The U.S. Department of Health and Human Services (HHS) has issued proposed regulations today to implement changes to the Stark Law and federal Anti-Kickback Statute (AKS). The purpose of the changes is to support value-based and coordinated care.
The proposed rules include new value-based exceptions under the Stark Law based on recognition by CMS that incentives are different in a healthcare system that pays for value rather than the volume of services provided. CMS says that the new exceptions will continue to protect against overutilization and other harms while giving providers added flexibility to improve the quality of care for patients.
Proposed changes to the regulations related to the AKS and the Civil Monetary Penalties Law issued by the OIG today would, if finalized, address a longstanding concern that current regulations unnecessarily limit the ways in which providers can coordinate care for patients. Changes are intended to make it easier for providers to comply with the law by establishing specific safe harbors for these arrangements
Impact to Post-Acute Providers: 6 Things To Know
Here are some examples involving coordinated care, value-based care, data sharing and patient engagement activities that may be difficult to fit under existing exceptions or safe harbors, but may be protected by the new rules:
- Home care and hospice providers may share data analytics services with other providers.
- Home care and hospice providers can work with other providers in new ways to coordinate care for patients discharged from hospitals, including the provision of care coordinators to ensure that patients receive appropriate follow up care, data analytics systems to help ensure that patients are achieving better health outcomes, and remote monitoring technology to alert physicians or caregivers when patients need interventions to help prevent unnecessary ER visits and readmissions.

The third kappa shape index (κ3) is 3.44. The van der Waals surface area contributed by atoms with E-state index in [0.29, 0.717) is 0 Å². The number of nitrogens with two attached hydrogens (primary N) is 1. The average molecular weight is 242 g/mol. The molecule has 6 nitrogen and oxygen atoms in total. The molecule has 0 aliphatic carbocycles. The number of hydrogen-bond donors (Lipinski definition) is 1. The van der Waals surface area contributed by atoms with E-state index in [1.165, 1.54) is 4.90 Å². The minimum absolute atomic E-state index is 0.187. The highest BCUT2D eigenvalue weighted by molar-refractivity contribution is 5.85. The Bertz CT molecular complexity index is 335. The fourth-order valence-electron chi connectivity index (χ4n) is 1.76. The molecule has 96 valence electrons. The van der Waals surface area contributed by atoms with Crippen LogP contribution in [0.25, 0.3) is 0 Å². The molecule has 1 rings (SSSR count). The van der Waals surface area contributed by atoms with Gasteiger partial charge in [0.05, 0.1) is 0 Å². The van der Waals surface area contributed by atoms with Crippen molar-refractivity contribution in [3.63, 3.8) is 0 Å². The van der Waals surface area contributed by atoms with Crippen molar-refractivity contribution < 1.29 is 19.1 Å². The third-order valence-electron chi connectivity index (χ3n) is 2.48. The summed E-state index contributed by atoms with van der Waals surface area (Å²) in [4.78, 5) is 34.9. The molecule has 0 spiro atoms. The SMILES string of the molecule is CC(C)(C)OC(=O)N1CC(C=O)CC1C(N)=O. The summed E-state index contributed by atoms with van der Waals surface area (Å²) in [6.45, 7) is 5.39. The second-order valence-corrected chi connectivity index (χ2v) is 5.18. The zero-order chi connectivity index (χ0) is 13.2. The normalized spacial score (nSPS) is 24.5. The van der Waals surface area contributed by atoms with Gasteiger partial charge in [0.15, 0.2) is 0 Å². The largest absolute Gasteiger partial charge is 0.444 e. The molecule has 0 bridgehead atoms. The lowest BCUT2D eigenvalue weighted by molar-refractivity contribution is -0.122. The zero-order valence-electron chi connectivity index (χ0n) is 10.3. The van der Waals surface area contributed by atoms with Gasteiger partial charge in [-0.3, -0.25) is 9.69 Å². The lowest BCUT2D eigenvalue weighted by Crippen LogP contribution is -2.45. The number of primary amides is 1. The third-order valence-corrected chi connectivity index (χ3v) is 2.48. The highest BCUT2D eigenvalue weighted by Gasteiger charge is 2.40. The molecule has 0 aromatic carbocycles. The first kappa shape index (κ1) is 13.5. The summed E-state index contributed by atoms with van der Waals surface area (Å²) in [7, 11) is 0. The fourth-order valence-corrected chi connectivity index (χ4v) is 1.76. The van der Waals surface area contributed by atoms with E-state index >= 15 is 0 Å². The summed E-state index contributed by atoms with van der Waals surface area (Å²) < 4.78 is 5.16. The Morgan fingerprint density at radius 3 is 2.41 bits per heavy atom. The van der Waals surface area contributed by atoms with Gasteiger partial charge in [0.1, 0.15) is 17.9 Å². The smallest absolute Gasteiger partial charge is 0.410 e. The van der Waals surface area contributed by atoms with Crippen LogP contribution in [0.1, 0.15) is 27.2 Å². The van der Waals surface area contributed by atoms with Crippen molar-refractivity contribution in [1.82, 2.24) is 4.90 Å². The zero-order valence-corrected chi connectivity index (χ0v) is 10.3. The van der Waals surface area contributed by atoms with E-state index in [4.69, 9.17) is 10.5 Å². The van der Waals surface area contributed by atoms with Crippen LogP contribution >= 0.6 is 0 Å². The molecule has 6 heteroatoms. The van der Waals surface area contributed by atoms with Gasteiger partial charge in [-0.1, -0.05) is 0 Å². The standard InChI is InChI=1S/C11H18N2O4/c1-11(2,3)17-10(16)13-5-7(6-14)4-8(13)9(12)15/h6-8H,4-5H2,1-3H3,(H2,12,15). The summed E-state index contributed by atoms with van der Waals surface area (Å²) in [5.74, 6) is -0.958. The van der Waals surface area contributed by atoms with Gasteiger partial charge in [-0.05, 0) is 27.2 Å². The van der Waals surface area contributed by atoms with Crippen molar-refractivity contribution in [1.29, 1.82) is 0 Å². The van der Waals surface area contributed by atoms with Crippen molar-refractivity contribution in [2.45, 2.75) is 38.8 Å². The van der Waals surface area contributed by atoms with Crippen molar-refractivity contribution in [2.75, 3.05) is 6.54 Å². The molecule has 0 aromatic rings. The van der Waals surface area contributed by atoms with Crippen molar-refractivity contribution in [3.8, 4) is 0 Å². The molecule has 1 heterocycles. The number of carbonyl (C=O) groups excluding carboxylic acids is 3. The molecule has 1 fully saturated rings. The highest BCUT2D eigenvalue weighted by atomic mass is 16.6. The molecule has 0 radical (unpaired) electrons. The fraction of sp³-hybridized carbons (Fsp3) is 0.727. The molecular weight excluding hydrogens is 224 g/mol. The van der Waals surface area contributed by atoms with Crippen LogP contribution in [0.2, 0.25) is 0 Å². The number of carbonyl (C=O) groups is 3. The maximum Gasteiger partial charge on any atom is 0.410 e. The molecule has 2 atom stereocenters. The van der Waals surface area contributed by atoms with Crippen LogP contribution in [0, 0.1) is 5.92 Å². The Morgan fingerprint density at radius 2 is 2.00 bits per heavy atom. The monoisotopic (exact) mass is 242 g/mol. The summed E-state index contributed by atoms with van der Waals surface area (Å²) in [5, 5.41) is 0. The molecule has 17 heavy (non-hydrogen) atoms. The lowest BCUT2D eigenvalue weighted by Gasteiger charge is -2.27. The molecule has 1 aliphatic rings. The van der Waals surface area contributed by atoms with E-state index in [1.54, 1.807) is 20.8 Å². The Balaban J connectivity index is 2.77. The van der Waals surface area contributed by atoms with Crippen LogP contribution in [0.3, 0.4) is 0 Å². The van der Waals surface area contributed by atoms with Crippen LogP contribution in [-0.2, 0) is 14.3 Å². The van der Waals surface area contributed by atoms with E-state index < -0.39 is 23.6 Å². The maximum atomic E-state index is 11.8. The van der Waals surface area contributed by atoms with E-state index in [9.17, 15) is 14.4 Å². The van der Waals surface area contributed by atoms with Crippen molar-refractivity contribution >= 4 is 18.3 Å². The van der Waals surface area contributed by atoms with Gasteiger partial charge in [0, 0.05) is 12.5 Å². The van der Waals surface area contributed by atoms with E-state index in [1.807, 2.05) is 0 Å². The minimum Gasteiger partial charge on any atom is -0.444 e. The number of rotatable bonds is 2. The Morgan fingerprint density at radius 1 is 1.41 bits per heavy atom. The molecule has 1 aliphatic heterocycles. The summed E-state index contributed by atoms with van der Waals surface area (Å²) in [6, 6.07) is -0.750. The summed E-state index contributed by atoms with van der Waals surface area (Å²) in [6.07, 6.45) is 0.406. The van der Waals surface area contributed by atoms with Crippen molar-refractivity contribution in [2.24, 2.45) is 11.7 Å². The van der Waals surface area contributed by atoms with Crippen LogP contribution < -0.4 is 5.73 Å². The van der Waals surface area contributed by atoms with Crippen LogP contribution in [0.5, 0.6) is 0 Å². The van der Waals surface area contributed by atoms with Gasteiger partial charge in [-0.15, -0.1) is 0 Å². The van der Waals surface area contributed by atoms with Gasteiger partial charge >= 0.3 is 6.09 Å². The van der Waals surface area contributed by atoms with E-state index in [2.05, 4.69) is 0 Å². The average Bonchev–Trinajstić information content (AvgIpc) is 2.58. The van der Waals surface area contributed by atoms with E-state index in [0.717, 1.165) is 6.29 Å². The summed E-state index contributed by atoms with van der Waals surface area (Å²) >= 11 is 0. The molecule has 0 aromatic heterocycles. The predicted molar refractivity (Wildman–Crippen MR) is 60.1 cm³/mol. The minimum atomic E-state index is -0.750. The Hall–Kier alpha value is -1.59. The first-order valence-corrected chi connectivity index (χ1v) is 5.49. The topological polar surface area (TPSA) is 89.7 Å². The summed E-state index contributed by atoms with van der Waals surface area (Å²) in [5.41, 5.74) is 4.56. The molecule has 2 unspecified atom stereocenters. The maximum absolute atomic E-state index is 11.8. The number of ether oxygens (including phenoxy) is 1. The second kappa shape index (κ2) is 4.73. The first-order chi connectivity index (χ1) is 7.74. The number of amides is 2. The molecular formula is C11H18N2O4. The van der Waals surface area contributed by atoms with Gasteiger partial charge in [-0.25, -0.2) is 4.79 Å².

- Home care and hospice providers could provide smart pillboxes to patients without charge to help them remember to take their medication on time. Providers can also teach patients how to use the pillboxes that automatically alert providers and caregivers when patients miss doses of medications so that they can promptly follow up with patients.
- Providers may improve their cybersecurity and the cybersecurity of nearby providers that they work with frequently. In order to do so, providers can donate cybersecurity software for free to other providers that refer patients. The software will help to ensure that hackers cannot attack providers’ computers and helps prevent hackers from spreading attacks to other providers.
- Providers may furnish patients with technology capable of monitoring patients’ health and that allows for two-way, real time interactive communication between patients, physicians and other providers.
- Providers may also furnish other providers with data analytics software to help them monitor patients’ health outcomes.
Copyright © 2019 Elizabeth E. Hogue, Esq. All rights reserved. No portion of this material may be reproduced in any form without the advance written permission of the author.
Elizabeth Hogue is an attorney in private practice with extensive experience in health care. She represents clients across the U.S., including professional associations, managed care providers, hospitals, long-term care facilities, home health agencies, durable medical equipment companies, and hospices.